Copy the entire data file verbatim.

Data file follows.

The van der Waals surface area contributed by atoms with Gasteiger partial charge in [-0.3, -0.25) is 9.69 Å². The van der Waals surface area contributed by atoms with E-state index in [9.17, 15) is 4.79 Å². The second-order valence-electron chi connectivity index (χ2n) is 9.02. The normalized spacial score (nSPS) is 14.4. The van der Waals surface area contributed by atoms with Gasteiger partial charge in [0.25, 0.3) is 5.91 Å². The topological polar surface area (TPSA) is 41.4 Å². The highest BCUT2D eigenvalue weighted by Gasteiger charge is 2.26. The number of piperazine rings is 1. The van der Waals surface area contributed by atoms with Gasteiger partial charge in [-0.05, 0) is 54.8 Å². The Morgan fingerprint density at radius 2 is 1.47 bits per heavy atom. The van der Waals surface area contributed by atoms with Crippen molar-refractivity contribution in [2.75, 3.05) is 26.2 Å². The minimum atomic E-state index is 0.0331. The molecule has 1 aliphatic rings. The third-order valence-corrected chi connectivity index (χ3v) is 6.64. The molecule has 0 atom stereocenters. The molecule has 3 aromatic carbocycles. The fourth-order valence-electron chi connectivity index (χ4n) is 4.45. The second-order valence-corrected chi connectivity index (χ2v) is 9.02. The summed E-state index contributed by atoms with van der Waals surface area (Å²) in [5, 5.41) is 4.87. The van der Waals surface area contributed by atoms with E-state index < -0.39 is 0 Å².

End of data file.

The van der Waals surface area contributed by atoms with Gasteiger partial charge in [-0.3, -0.25) is 9.69 Å². The van der Waals surface area contributed by atoms with E-state index in [9.17, 15) is 4.79 Å². The second-order valence-electron chi connectivity index (χ2n) is 9.02. The normalized spacial score (nSPS) is 14.4. The van der Waals surface area contributed by atoms with Gasteiger partial charge in [0.25, 0.3) is 5.91 Å². The topological polar surface area (TPSA) is 41.4 Å². The highest BCUT2D eigenvalue weighted by Gasteiger charge is 2.26. The number of piperazine rings is 1. The van der Waals surface area contributed by atoms with Gasteiger partial charge in [-0.05, 0) is 54.8 Å². The Morgan fingerprint density at radius 2 is 1.47 bits per heavy atom. The van der Waals surface area contributed by atoms with Crippen molar-refractivity contribution in [2.75, 3.05) is 26.2 Å². The minimum atomic E-state index is 0.0331. The molecule has 1 aliphatic rings. The third-order valence-corrected chi connectivity index (χ3v) is 6.64. The molecule has 0 atom stereocenters. The molecule has 3 aromatic carbocycles. The fourth-order valence-electron chi connectivity index (χ4n) is 4.45. The second-order valence-corrected chi connectivity index (χ2v) is 9.02. The summed E-state index contributed by atoms with van der Waals surface area (Å²) in [5, 5.41) is 4.87. The van der Waals surface area contributed by atoms with E-state index < -0.39 is 0 Å².